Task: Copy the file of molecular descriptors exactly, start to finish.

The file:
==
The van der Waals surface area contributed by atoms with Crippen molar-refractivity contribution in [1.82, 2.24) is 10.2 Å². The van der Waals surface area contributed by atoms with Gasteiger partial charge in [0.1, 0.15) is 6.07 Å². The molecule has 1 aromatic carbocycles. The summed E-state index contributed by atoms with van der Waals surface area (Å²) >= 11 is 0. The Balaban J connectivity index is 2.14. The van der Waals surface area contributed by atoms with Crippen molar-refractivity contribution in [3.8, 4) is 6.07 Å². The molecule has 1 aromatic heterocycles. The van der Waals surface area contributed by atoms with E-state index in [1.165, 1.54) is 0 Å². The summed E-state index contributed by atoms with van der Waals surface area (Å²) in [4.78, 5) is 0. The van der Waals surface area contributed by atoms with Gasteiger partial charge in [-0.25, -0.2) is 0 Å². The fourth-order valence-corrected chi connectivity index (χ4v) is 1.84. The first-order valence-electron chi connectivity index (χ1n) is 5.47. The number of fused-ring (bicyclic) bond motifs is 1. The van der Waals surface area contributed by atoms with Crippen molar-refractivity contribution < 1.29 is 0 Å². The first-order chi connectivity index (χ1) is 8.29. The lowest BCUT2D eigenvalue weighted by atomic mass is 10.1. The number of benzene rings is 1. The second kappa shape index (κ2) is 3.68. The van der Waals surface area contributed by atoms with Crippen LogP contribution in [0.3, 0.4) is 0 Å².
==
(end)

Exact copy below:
The van der Waals surface area contributed by atoms with Crippen molar-refractivity contribution in [1.82, 2.24) is 10.2 Å². The van der Waals surface area contributed by atoms with Gasteiger partial charge in [0.1, 0.15) is 6.07 Å². The molecule has 1 aromatic carbocycles. The summed E-state index contributed by atoms with van der Waals surface area (Å²) >= 11 is 0. The Balaban J connectivity index is 2.14. The van der Waals surface area contributed by atoms with Crippen molar-refractivity contribution in [3.8, 4) is 6.07 Å². The molecule has 1 aromatic heterocycles. The van der Waals surface area contributed by atoms with E-state index in [1.165, 1.54) is 0 Å². The summed E-state index contributed by atoms with van der Waals surface area (Å²) in [4.78, 5) is 0. The van der Waals surface area contributed by atoms with Gasteiger partial charge in [-0.25, -0.2) is 0 Å². The fourth-order valence-corrected chi connectivity index (χ4v) is 1.84. The first-order valence-electron chi connectivity index (χ1n) is 5.47. The number of fused-ring (bicyclic) bond motifs is 1. The van der Waals surface area contributed by atoms with Crippen molar-refractivity contribution < 1.29 is 0 Å². The first-order chi connectivity index (χ1) is 8.29. The lowest BCUT2D eigenvalue weighted by atomic mass is 10.1. The number of benzene rings is 1. The second kappa shape index (κ2) is 3.68. The van der Waals surface area contributed by atoms with Crippen LogP contribution in [0.3, 0.4) is 0 Å².